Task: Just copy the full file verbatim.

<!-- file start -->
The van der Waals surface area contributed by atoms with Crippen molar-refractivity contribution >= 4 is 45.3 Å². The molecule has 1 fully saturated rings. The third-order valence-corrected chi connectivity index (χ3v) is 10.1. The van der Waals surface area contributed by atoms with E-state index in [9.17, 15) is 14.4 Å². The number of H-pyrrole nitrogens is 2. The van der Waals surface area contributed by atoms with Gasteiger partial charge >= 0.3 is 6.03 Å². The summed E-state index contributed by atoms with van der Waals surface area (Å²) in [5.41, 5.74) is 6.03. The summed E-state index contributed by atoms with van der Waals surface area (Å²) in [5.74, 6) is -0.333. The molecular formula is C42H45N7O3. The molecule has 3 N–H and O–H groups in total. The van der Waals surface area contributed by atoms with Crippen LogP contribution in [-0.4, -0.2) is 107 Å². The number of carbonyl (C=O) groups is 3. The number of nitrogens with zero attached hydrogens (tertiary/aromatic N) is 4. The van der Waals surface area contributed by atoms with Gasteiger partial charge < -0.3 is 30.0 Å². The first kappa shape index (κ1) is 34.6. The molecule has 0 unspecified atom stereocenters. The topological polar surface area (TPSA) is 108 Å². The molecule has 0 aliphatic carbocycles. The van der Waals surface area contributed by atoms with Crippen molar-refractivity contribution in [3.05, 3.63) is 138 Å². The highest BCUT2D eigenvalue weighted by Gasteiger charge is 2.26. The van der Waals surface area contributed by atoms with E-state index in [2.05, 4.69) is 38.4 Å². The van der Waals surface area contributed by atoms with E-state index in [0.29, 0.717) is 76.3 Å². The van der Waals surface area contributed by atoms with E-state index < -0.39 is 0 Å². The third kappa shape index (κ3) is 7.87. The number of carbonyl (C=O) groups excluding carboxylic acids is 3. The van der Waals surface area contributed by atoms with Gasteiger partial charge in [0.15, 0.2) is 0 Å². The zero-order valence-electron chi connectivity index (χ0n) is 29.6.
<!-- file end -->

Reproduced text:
The van der Waals surface area contributed by atoms with Crippen molar-refractivity contribution >= 4 is 45.3 Å². The molecule has 1 fully saturated rings. The third-order valence-corrected chi connectivity index (χ3v) is 10.1. The van der Waals surface area contributed by atoms with E-state index in [9.17, 15) is 14.4 Å². The number of H-pyrrole nitrogens is 2. The van der Waals surface area contributed by atoms with Gasteiger partial charge >= 0.3 is 6.03 Å². The summed E-state index contributed by atoms with van der Waals surface area (Å²) in [5.41, 5.74) is 6.03. The summed E-state index contributed by atoms with van der Waals surface area (Å²) in [5.74, 6) is -0.333. The molecular formula is C42H45N7O3. The molecule has 3 N–H and O–H groups in total. The van der Waals surface area contributed by atoms with Crippen LogP contribution in [-0.4, -0.2) is 107 Å². The number of carbonyl (C=O) groups is 3. The number of nitrogens with zero attached hydrogens (tertiary/aromatic N) is 4. The van der Waals surface area contributed by atoms with Gasteiger partial charge < -0.3 is 30.0 Å². The first kappa shape index (κ1) is 34.6. The molecule has 0 unspecified atom stereocenters. The topological polar surface area (TPSA) is 108 Å². The molecule has 0 aliphatic carbocycles. The van der Waals surface area contributed by atoms with Crippen molar-refractivity contribution in [3.05, 3.63) is 138 Å². The highest BCUT2D eigenvalue weighted by Gasteiger charge is 2.26. The van der Waals surface area contributed by atoms with E-state index in [2.05, 4.69) is 38.4 Å². The van der Waals surface area contributed by atoms with E-state index in [0.29, 0.717) is 76.3 Å². The van der Waals surface area contributed by atoms with E-state index < -0.39 is 0 Å². The third kappa shape index (κ3) is 7.87. The number of carbonyl (C=O) groups excluding carboxylic acids is 3. The van der Waals surface area contributed by atoms with Gasteiger partial charge in [0.15, 0.2) is 0 Å². The zero-order valence-electron chi connectivity index (χ0n) is 29.6.